10 most unlikely startup investments made by NBA legends

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10 most unlikely startup investments made by NBA legends

As the tech industry has heated up in recent years, athletes with an interest in startups have been jumping on deals. Most have stuck to what they know and supported sports-tech companies like CoachUp and The Players’ Tribune. But for some athletes, even that wasn’t enough. Here’s 10 of the most unlikely startup investments made by NBA legends.

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Carmelo Anthony – New York Knicks

Anthony invested in Whistle, a company that makes a smart dog collar that relays location information straight to your phone. The NBA star made the investment through his VC fund Melo7 Tech Partners. Not only did he stay in for the Series A and B, he got an exit to Mars Petcare this year. 

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Earvin "Magic" Johnson – Retired

Magic Johnson showed his pasion for social change with a seed investment in Jopwell. The startup built a platform to connect under-represented minorities with job recruiters.

(Image: Getty Images/7th Annual Big Fighters, Big Cause Charity Boxing Night Benefiting The Sugar Ray Leonard Foundation)

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LeBron James – Cleveland Cavaliers

Even among the Sand Hill crowd, very few can say they had a portfolio company exit to Apple. But, LeBron James sure can. Off the court, James invested in Beats early in 2008 and secured himself a $30 million dollar profit on the $3 billion sale, one of the largest returns on a startup investment ever for an athlete. Of course this is pocket change for James, whose shoe deal with Nike is reportedly worth $1 billion. It will be interesting to see if he pursues future investments.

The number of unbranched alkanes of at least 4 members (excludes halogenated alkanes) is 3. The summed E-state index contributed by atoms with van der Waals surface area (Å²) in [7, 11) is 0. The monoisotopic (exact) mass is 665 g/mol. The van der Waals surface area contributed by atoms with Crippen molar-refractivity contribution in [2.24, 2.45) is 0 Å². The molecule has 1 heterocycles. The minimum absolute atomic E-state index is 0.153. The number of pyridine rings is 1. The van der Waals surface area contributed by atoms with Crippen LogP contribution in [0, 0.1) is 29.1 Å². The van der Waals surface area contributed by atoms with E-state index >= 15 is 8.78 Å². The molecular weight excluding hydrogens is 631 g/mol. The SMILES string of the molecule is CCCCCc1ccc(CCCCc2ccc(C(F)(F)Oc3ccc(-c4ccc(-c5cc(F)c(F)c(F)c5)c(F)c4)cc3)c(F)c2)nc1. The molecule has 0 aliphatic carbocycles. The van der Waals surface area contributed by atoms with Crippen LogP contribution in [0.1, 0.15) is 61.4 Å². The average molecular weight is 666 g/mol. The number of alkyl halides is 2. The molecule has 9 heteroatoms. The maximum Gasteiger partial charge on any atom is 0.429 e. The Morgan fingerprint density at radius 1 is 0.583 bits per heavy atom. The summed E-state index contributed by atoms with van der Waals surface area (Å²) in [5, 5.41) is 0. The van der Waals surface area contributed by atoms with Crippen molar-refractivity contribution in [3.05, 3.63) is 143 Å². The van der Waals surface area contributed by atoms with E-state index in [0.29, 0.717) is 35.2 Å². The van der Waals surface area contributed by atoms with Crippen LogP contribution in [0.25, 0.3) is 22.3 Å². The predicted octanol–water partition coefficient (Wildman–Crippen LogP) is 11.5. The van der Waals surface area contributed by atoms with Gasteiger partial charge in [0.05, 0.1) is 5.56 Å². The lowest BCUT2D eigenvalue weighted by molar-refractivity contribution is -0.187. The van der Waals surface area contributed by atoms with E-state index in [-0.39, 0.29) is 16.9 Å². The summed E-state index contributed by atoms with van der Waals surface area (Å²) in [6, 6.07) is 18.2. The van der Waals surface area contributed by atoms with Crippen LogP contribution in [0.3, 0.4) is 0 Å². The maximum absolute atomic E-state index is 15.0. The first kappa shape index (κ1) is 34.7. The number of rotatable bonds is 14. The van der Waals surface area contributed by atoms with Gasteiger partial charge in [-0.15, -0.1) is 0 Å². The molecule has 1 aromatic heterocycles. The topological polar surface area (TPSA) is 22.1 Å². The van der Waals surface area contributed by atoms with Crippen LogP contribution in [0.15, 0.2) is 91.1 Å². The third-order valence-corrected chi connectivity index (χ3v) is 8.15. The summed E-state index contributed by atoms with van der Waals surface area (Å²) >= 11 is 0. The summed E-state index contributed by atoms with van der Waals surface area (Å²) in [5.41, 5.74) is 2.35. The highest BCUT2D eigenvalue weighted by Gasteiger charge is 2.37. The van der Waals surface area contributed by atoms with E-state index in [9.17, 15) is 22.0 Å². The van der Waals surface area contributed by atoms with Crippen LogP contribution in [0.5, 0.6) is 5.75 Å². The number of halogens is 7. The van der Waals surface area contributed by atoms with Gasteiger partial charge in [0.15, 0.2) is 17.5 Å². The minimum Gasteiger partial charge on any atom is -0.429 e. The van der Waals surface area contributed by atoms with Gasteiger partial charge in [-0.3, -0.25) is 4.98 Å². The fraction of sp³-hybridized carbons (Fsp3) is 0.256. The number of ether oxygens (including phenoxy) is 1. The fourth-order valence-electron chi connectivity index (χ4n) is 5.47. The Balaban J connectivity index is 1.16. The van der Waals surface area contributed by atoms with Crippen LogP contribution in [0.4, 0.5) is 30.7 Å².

(Image: Getty Images/The 2016 ESPYS – Show)

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Andre Iguodala – Golden State Warriors

Bullish on e-commerce, Iguodala invested in discount clothing retailer Twice. The company exited to eBay in 2015. In addition to Iguodala, Twice was also backed by Upfront Ventures, SV Angel, and CrunchFund.

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Baron Davis – Delaware 87ers (Retired NBA)

Davis invested early in on-demand flower delivery service, BloomThat. Most would be turned-away by the risk of a seed investment, but not Davis. The Y Combinator-backed company eventually went on to raise a Series A from Forerunner Ventures.

(Image: Getty Images/Iowa Energy v Delaware 87ers)

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Michael Redd – Retired

After leaving the NBA, Redd was recruited by NCT Ventures. While he was at the firm, NCT invested in Azoti, an Ohio based startup that connects food producers and buyers.

(Image: Getty Images/Cleveland Cavaliers vs Milwaukee Bucks)

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Dwight Howard – Atlanta Hawks

Howard invested in Tapiture alongside other celebrities including Hilary Swank. The startup let users find and share web content. After shutting down, the company became part of Playboy.

(Image: Getty Images/Golden State Warriors v Houston Rockets – Game Three)

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Steve Nash – Retired

Steve Nash founded Bullish, a fund and consultancy that has backed companies like Casper, Birchbox, and Warby Parker. One of the more fun investments the firm has made was in Kiwi Crate, a company that delivers monthly hands-on projects for kids.

(Image: Getty Images/Steve Nash Retirement Press Conference and Media Availability)

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Shaquille O'Neal – Retired

We might not know exactly how Shaq got his hands on pre-IPO Google shares, but we do know he must have liked the search engine. The basketball legend famously only backs companies that he personally likes as a consumer.

(Image: Getty Images/2016 NBA Finals – Game Two)

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Shane Battier

Battier was an investor in SocialCam, a startup that let users capture, edit, share, and view videos online. The app had 16 million App Store downloads. Autodesk acquired the company in 2012 to help people share designs.

(Image: Getty Images/2016 NBA Finals – Game Three)

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